Eddie editing this story.
The old Connellan Airstrip at Araluen
The founder of Connellan Airways, Eddie "E.J." Connellan, came to
the Northern Territory in search of a cattle station in 1938. He flew his Spartan
bi-plane from Essendon Airport in Melbourne to begin a 40,000 mile survey of
the Territory's grazing and aviation potential.
A Member of a New South Wales pastoral family, he reported to the then Minister for the Interior, John McEwan, on the potential for development. During the survey he met up with McEwan and was asked to start an aerial mail run around the Territory. He agreed to try it for three years and a contract price of $3,000 per annum was negotiated, an additional $2,000 a year would come from the Royal Flying Doctor Service contract. Connellan bought two Percival Gull 6 planes and arranged for his brother Vin and N.S.W. grazier friends, Fred and Geoff O'Keefe to join him. They would assist in the establishment of the airways, then take on the development of the virgin country he had selected to be his cattle station, Narwietooma.
At the time there were no airstrips on the mail or medical runs and 'E.J.', assisted by Vin and the O'Keefes, ranged over Central Australia and through the Tanami Desert to Western Australia, preparing crude aerodromes with his 1919 Silver Ghost Rolls Royce, surely one of the most unique aerodrome construction vehicles ever used.
On July 10th, 1939, aged 27, Connellan took his single engine Gull out of Alice Springs on a 2,000 mile return mail flight to Wyndham, via stations, and the airline became operational, By August 27th the fledgling firm had flown 3 mail runs to Wyndham and 3 medical missions for the Flying Doctor Service.
In addition to Vin and the O'Keefes, an engineer-pilot, Jack Kellow made up the early staff of the airline. At Christmas 1939 he was joined by Melbourne men Damien Miller and Sam Calder, who, after the war, returned as pilots. Miller became a major shareholder of the airline in 1951 and owner of Hamilton Downs station shortly after, Calder later became the Federal Member for the Northern Territory. Engineer Jack Pennington joined the firm late 1939 and Kellow left in 1940.
In September of 1939 war was declared and Connellan and his friends volunteered for service. All except Connellan were accepted and 'E.J.' was commissioned into the R.A.A.F. Reserve with instructions to keep the mail and medical runs operating, and to carry out special duties for the Army and R.A.A.F.. From 1940 until 1945, Eddie Connellan flew the ever increasing mail runs by himself, in addition to supplying army units in the north, surveying aerodrome sites for the R.A.A.F., and some how finding time to develop an aerial photographic technique for the army.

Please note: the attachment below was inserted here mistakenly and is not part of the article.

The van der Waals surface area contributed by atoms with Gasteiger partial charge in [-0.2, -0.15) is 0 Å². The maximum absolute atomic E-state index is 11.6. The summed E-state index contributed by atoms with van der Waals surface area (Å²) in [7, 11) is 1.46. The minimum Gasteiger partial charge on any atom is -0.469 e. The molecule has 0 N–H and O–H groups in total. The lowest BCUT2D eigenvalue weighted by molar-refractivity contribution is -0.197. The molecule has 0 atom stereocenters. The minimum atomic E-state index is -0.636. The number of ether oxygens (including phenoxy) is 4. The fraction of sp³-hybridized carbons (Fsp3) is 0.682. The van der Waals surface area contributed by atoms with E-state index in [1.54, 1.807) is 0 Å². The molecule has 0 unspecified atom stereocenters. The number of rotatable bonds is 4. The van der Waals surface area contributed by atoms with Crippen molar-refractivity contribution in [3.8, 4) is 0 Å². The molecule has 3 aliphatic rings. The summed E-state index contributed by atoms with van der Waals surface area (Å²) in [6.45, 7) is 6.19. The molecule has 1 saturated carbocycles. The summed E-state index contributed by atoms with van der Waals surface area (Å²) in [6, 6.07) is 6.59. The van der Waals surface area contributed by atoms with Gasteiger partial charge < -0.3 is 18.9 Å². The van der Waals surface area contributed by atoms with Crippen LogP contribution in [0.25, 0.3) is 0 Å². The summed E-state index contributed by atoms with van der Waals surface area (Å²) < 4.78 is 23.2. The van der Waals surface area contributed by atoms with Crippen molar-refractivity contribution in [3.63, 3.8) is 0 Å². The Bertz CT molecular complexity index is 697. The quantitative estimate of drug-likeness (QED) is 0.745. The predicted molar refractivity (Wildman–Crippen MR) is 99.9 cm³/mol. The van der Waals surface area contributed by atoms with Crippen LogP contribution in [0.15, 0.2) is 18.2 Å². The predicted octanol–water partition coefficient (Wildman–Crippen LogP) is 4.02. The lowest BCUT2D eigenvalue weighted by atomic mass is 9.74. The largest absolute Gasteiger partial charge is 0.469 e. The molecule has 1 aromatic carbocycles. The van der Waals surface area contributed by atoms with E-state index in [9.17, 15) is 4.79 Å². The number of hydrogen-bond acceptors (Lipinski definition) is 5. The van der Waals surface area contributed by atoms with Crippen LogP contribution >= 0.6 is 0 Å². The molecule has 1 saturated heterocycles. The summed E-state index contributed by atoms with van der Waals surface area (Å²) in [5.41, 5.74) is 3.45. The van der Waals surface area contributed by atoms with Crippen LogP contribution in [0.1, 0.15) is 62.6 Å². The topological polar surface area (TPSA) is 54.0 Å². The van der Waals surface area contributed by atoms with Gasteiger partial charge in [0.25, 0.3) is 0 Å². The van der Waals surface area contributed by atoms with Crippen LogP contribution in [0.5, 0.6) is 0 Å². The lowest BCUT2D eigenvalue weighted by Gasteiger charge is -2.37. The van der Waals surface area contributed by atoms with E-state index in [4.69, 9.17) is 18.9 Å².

During 1943 Connellan kept flying despite an acute attack of appendicitis, until another severe attack near the West Australian border forced him to turn back to Alice Springs. Unable to leave the cockpit at refuelling stops, the station men filled his tanks and hand started the motor for him. He was operated on that night and 17 days later was back on double shifts to catch up on the backlog of mail and supplies. By now the Wyndham run had grown from a fortnightly to a weekly service covering 2,700 miles, with 36 landings. Accordingly, the contract payment had increased to $10,000 a year.
In 1944 he bought a Hawk Moth, 6 passenger monoplane which had been owned by Kingsford-Smith. Underpowered in the engine, the innovative Connellan replaced this motor with a 340 horsepower, ex R.A.A.F.Armstrong-Siddely Cheetah IX motor. The plane proved to be ideal for the conditions, particularly groundwork on the rough bush airstrips. In 1948 Connellan again upgraded with the addition of twin-engine De Havelland Rapides. These were ideal except for their wood and fabric construction which tended to catch fire in the searing temperatures of Northern Australia. In 1951, at Turkey Creek, 'E.J.'just managed to scramble clear when a gust of wind fanned flames from the exhaust onto the aircraft's skin. The plane incinerated in minutes.
In 1955 the first all metal Beechcraft 18 was bought and later, two more were added. In 1960 the more modern Beechcraft Travelair and Baron aircraft were introduced, and in 1963 the first 4 engine Heron was purchased from Air India.
Eddie's son Roger was co-pilot on the India-Alice Springs delivery of the plane. His promising career as Operations Manager, and future General Manager with the company was tragically cut short when a maniac ex-employee of the company stole a plane from Wyndham and deliberately flew it into the Connellan offices at the Alice Springs airport killing himself. Roger Connellan and three other staff members.
In the 1960's Connellan Airways was serving 132 places on schedules ranging from weekly to four times a day. The destinations included Ayers Rock, Tennant Creek, Katherine, Darwin, Mount Isa and Kunurra, as well as charter flights. It still maintained the mail and medical flights and employed some 100 people, including the first Australian commercially licensed woman pilot in air transport, Christine Davies.
In 1951 Connellan Airways became a private company and in March 1980, East West Airlines purchased the company and changed the name to Northern Airlines. The pioneering era of Eddie Connellan in the Northern Territory was at an end.
'E.J.' died from cancer just before Christmas in 1983. This story was edited by him just prior to his death.
|© Copyright Peter W. Wilkins|